Turkey killed the video star
A Turkish court has ordered the shut-down of YouTube just days after it was un-blocked following a 30 month exile from the country.
The court ordered the ban after videos of the former opposition leader of Turkey's Republican People's Party, Deniz Baykal appeared in a video on the site, apparently showing him with a female lawmaker in a bedroom, Business Week reported. Baykal quit his position in May.
Turkey's telecommunications regulator was reportedly instructed by the court to ask YouTube to remove the offending video or face being blocked, according to a local news agency. The country has only lifted the ban on YouTube in the last week.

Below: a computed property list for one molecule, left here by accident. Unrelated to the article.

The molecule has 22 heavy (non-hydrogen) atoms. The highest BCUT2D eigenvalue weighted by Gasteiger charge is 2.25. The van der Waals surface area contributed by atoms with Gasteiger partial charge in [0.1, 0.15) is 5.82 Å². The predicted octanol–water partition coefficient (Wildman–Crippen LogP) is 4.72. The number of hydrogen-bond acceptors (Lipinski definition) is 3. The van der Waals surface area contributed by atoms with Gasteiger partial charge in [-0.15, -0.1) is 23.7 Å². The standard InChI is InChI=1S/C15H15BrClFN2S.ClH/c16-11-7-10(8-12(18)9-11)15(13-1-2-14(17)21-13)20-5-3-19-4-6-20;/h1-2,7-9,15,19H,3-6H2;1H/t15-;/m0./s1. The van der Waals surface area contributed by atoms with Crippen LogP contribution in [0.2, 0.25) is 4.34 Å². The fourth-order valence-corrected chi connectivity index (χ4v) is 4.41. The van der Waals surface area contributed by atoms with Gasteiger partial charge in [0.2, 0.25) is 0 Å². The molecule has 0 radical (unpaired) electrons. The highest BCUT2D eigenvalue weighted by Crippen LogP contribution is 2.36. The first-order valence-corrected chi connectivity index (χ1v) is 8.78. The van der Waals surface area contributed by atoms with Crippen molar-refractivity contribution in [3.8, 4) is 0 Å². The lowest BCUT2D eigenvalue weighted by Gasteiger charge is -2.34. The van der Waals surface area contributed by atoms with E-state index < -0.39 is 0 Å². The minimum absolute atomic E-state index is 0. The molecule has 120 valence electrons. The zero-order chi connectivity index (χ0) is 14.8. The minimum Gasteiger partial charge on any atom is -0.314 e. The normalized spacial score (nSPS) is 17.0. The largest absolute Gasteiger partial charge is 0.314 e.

The site was last blocked in May 2008 after a court found videos on the site had insulted the modern founder of Turkey, Mustafa Kemal Ataturk, which is a legal offense in the country.
YouTube reportedly reposted the videos that led to the ban, making them accessible to people outside of Turkey after deciding that the videos did not breach copyright law, according to a spokeswoman for Google Turkey.
However, web-savvy Turks can dodge the ban by using proxy-websites. Gabriel Ramuglia, who is a manager of hundreds of proxy sites, told a Turkish newspaper that YouTube traffic from Turkey has plunged by half in the last 3 days following the ban being lifted, consequently hitting his revenues hard, Business Week reported.
It is thought that some 4,000 websites are currently banned in Turkey.